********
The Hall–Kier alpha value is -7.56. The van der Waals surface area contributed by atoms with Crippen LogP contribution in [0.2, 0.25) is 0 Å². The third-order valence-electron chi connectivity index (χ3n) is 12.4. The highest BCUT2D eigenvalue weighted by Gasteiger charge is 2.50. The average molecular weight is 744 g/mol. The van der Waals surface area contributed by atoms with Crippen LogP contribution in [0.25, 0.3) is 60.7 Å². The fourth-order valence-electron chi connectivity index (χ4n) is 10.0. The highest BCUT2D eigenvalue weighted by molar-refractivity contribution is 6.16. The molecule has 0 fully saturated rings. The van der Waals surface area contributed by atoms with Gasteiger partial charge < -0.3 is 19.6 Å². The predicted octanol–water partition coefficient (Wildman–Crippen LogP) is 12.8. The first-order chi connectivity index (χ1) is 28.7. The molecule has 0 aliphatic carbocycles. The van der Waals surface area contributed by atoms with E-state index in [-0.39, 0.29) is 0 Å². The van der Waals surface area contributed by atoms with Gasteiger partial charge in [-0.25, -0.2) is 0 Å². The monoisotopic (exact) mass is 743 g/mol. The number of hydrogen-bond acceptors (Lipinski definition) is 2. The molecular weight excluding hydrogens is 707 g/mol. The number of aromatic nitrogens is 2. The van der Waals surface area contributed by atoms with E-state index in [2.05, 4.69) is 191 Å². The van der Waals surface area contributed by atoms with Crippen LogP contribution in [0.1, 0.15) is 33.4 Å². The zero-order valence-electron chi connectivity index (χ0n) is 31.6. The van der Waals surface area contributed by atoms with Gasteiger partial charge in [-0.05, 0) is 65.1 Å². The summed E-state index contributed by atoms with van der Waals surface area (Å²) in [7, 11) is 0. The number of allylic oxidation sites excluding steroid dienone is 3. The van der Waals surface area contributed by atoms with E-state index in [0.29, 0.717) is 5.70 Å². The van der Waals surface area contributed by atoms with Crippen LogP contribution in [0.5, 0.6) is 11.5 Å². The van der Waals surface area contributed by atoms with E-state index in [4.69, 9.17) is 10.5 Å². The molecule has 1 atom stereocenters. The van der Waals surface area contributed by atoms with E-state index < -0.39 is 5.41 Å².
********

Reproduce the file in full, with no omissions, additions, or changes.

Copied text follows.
The Hall–Kier alpha value is -7.56. The van der Waals surface area contributed by atoms with Crippen LogP contribution in [0.2, 0.25) is 0 Å². The third-order valence-electron chi connectivity index (χ3n) is 12.4. The highest BCUT2D eigenvalue weighted by Gasteiger charge is 2.50. The average molecular weight is 744 g/mol. The van der Waals surface area contributed by atoms with Crippen LogP contribution in [0.25, 0.3) is 60.7 Å². The fourth-order valence-electron chi connectivity index (χ4n) is 10.0. The highest BCUT2D eigenvalue weighted by molar-refractivity contribution is 6.16. The molecule has 0 fully saturated rings. The van der Waals surface area contributed by atoms with Gasteiger partial charge < -0.3 is 19.6 Å². The predicted octanol–water partition coefficient (Wildman–Crippen LogP) is 12.8. The first-order chi connectivity index (χ1) is 28.7. The molecule has 0 aliphatic carbocycles. The van der Waals surface area contributed by atoms with E-state index in [-0.39, 0.29) is 0 Å². The van der Waals surface area contributed by atoms with Gasteiger partial charge in [-0.25, -0.2) is 0 Å². The monoisotopic (exact) mass is 743 g/mol. The number of hydrogen-bond acceptors (Lipinski definition) is 2. The molecular weight excluding hydrogens is 707 g/mol. The number of aromatic nitrogens is 2. The van der Waals surface area contributed by atoms with E-state index in [2.05, 4.69) is 191 Å². The van der Waals surface area contributed by atoms with Crippen LogP contribution in [0.1, 0.15) is 33.4 Å². The zero-order valence-electron chi connectivity index (χ0n) is 31.6. The van der Waals surface area contributed by atoms with Gasteiger partial charge in [-0.05, 0) is 65.1 Å². The summed E-state index contributed by atoms with van der Waals surface area (Å²) in [7, 11) is 0. The number of allylic oxidation sites excluding steroid dienone is 3. The van der Waals surface area contributed by atoms with E-state index in [0.29, 0.717) is 5.70 Å². The van der Waals surface area contributed by atoms with Crippen LogP contribution in [0.5, 0.6) is 11.5 Å². The van der Waals surface area contributed by atoms with E-state index in [4.69, 9.17) is 10.5 Å². The molecule has 1 atom stereocenters. The van der Waals surface area contributed by atoms with E-state index < -0.39 is 5.41 Å².